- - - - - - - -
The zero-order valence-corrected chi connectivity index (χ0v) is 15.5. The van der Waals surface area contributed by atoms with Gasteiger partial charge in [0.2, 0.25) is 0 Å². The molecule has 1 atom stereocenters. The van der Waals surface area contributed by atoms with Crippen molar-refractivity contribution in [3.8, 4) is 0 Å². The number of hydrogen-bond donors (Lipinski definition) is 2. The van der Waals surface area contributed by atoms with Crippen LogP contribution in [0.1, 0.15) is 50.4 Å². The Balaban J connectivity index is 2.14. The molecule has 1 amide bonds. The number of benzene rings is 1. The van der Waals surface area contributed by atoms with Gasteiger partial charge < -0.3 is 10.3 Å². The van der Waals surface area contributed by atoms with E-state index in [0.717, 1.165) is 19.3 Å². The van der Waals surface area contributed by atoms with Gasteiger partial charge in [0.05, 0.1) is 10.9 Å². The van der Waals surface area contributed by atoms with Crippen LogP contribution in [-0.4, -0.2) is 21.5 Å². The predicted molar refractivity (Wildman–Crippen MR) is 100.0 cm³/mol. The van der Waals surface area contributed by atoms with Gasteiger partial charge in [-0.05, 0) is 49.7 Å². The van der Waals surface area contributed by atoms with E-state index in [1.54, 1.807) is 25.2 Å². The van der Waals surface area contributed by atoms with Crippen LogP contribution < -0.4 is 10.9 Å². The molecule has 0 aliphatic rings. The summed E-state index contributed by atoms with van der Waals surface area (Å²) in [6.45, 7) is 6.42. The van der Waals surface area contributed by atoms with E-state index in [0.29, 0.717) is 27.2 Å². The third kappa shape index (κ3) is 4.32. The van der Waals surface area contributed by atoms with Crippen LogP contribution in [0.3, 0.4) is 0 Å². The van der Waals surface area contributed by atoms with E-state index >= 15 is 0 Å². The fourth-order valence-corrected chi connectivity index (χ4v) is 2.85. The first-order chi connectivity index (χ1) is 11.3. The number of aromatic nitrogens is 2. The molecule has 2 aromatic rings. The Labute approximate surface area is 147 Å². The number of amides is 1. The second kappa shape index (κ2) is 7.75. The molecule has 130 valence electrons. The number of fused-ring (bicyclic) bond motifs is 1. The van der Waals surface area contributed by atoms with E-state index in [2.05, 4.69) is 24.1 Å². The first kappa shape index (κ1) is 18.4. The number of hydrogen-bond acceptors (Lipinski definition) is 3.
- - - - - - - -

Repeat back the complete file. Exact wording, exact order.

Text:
The zero-order valence-corrected chi connectivity index (χ0v) is 15.5. The van der Waals surface area contributed by atoms with Gasteiger partial charge in [0.2, 0.25) is 0 Å². The molecule has 1 atom stereocenters. The van der Waals surface area contributed by atoms with Crippen molar-refractivity contribution in [3.8, 4) is 0 Å². The number of hydrogen-bond donors (Lipinski definition) is 2. The van der Waals surface area contributed by atoms with Crippen LogP contribution in [0.1, 0.15) is 50.4 Å². The Balaban J connectivity index is 2.14. The molecule has 1 amide bonds. The number of benzene rings is 1. The van der Waals surface area contributed by atoms with Gasteiger partial charge < -0.3 is 10.3 Å². The van der Waals surface area contributed by atoms with E-state index in [0.717, 1.165) is 19.3 Å². The van der Waals surface area contributed by atoms with Gasteiger partial charge in [0.05, 0.1) is 10.9 Å². The van der Waals surface area contributed by atoms with Crippen LogP contribution in [-0.4, -0.2) is 21.5 Å². The predicted molar refractivity (Wildman–Crippen MR) is 100.0 cm³/mol. The van der Waals surface area contributed by atoms with Gasteiger partial charge in [-0.05, 0) is 49.7 Å². The van der Waals surface area contributed by atoms with E-state index in [1.54, 1.807) is 25.2 Å². The van der Waals surface area contributed by atoms with Crippen LogP contribution < -0.4 is 10.9 Å². The molecule has 0 aliphatic rings. The summed E-state index contributed by atoms with van der Waals surface area (Å²) in [6.45, 7) is 6.42. The van der Waals surface area contributed by atoms with E-state index in [0.29, 0.717) is 27.2 Å². The third kappa shape index (κ3) is 4.32. The van der Waals surface area contributed by atoms with Crippen LogP contribution in [0.3, 0.4) is 0 Å². The van der Waals surface area contributed by atoms with E-state index >= 15 is 0 Å². The fourth-order valence-corrected chi connectivity index (χ4v) is 2.85. The first-order chi connectivity index (χ1) is 11.3. The number of aromatic nitrogens is 2. The molecule has 2 aromatic rings. The Labute approximate surface area is 147 Å². The number of amides is 1. The second kappa shape index (κ2) is 7.75. The molecule has 130 valence electrons. The number of fused-ring (bicyclic) bond motifs is 1. The van der Waals surface area contributed by atoms with E-state index in [2.05, 4.69) is 24.1 Å². The first kappa shape index (κ1) is 18.4. The number of hydrogen-bond acceptors (Lipinski definition) is 3.